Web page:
‘Global Cities by 2035’, an Oxford Economics publication has become quite well-known. Its prediction that the Top 10 fastest growing cities in the world over the next 16 years, will all be Indian, has ensured its popularity in our country. Rate of economic growth in cities with smaller bases will be faster than extremely large city-economies. However, what grabbed my attention was the diverse set of cities in the list, across multiple states and with widely different current sizes. So, we reviewed searches on our ‘locator’ platform, to see if data from the last two years, support such possibilities.
What is happening across states?
At the country level, like-to-like enquiries have grown by 40% from Jan-Jun 2017 to Jul-Dec2018. Rapid growth of data connections on mobile phones is definitely a factor in enabling this growth in absolute numbers. It gets interesting when one does the first level of drill-down at the state level.
- The Top 8 states have remained the same in this period.
- As is to be expected, Maharashtra and Karnataka lead the charts due to higher disposable incomes, coupled with higher internet awareness in these states.
- However, Uttar Pradesh and Tamil Nadu with their large populations with increasingly higher disposable incomes and internet awareness, have started to become larger portions of the pie.
- The most important observation is that enquiries from beyond the Top-8 states has grown from 27% to 33%; an implied growth rate of double that of the top states.
What is happening within states?
Now we examine if the broad-basing trend holds good within states too. Let us look at the state of Tamil Nadu, which not only moved into the Top-3, but increased its share of the pie too. We find a similar pattern.
- The large industrial towns of Chennai and Coimbatore lead the charts due to higher disposable incomes, coupled with higher internet awareness in these states.
- Districts beyond the Top-8 have increased their share of the pie from 21% to 28%, clearly indicating that there is a broad-basing of locator queries.
In state after state, we find that this theme of ‘broad-basing’ repeats consistently.
However, each state is quite different in the ‘breadth’ part of the ‘broad-basing’. We noted that Karnataka was second across the last couple of years. Here too districts beyond the Top-8 grew from 9% to 14% in the period under consideration. However, Karnataka’s peculiarity is the dominance of one district. Bengaluru’s share in this period has reduced from 80%, to 73%.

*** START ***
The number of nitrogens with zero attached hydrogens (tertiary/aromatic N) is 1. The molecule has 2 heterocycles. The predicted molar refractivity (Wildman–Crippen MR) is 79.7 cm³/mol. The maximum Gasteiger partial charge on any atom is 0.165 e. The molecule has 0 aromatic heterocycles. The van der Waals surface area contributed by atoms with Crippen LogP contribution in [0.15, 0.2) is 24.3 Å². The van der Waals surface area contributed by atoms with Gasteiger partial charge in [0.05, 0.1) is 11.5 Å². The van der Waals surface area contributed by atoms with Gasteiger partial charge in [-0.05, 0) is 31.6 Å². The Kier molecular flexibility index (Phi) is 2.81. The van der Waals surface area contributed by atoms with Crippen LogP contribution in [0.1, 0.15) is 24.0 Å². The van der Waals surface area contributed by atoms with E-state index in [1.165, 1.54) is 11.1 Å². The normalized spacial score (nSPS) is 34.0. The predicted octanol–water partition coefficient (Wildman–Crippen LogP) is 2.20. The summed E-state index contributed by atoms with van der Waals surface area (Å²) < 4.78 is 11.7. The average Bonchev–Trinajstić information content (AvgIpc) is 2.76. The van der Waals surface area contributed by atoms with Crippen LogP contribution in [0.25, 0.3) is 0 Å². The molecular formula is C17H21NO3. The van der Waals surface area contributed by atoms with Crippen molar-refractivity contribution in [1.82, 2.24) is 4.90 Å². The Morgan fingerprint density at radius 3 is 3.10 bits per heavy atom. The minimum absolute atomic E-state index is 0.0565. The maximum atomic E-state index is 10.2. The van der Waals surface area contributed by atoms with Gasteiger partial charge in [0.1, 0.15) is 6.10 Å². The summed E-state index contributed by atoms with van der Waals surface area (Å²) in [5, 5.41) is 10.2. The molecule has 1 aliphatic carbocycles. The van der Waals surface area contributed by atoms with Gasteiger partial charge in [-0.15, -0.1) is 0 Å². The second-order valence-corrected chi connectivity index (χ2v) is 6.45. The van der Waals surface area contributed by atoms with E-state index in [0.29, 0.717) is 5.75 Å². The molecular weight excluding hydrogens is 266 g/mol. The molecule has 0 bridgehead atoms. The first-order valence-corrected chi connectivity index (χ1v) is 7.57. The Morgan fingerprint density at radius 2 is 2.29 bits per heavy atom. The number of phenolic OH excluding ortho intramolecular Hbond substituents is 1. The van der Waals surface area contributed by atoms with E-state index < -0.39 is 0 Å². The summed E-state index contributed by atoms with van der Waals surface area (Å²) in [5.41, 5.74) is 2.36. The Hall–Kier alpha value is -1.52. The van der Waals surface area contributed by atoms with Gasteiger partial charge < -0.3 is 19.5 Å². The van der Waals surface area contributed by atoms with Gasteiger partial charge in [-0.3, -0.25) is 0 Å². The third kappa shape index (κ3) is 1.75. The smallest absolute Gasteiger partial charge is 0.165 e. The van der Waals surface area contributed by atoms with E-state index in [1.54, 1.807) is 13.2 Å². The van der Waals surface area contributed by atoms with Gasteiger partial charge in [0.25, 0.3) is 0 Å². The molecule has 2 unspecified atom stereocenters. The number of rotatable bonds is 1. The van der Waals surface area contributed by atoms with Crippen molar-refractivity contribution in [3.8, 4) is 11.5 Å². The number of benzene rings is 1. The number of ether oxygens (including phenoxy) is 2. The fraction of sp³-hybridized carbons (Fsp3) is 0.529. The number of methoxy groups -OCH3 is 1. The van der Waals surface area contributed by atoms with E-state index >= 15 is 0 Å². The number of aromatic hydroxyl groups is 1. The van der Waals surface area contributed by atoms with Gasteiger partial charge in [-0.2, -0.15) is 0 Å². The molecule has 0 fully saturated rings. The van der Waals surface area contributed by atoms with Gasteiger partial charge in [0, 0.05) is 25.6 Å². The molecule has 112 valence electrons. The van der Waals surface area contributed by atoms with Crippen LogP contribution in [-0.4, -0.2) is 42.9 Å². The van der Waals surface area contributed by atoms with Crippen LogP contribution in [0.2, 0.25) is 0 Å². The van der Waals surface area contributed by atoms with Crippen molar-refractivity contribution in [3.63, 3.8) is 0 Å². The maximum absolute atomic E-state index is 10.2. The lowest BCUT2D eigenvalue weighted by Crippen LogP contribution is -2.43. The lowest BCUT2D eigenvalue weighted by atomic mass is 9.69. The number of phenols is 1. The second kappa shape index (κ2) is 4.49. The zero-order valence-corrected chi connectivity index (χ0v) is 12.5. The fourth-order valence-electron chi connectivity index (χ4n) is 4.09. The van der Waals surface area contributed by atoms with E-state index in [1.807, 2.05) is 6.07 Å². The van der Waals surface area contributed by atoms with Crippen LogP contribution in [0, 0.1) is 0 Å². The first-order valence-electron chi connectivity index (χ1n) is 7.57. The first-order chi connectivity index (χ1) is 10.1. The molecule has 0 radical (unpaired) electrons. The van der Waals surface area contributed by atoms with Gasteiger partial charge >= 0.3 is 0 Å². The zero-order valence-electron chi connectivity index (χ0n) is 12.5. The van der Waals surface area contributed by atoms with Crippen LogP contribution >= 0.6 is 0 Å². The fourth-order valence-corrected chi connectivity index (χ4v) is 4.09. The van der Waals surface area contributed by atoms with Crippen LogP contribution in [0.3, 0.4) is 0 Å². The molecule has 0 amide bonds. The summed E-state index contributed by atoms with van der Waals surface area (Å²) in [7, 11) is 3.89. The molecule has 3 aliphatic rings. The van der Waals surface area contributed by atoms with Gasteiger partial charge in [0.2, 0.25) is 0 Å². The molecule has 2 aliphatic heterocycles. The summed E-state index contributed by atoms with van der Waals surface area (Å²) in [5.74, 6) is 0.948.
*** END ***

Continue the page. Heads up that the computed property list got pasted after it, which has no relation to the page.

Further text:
What is happening within a city?
We examined data from Bengaluru across 124 areas in the same period.
- While Bengaluru dominates the proceedings in Karnataka, no single area within the city contributes even 10% of the enquiries
- Hotspot maps to the ‘IT Corridor’ comprising areas of Electronics City, HSR Layout, Bellandur, Marathahalli and Whitefield; areas coupling higher disposable income and technology savviness
- However, one can see ‘older’ Bengaluru areas like Indiranagar and Jayanagar continue to be important
- Visually, one can see lesser dominance of a few areas on the map of Bengaluru; as apartment complexes in newer areas of Bengaluru get occupied, brands are setting up their stores and getting enquires in these areas.
Depending on the target audience of a brand, the area for growth may be a Vijayanagar with about 5% of the population or an area like Rajajinagar with almost 30 colleges. It is evident that a brand with the right mix of tools and people, allowing very granular analysis, can truly deliver ‘hyperlocal’ experiences and to capture market-share. This is especially so, as caution needs to be exercised while using data at aggregate level for driving granular decisions. As an example, we have found customers using apartment units as a proxy for population. In a city where 15%+ of housing units are unoccupied, several peripheral areas have vacancy rates of 50%+. So, execution at granular level didn’t match plan.
From most of the data we have examined over the last few years, it is clear there is ‘broad-basing’ of the enquiries across our ‘locator’ platform and hence of economic activity. However, anyone looking for a cookie-cutter approach across states or districts or cities of India, needs to tread with great caution. While a strategy can be broadly global, execution needs to be truly ‘hyperlocal’.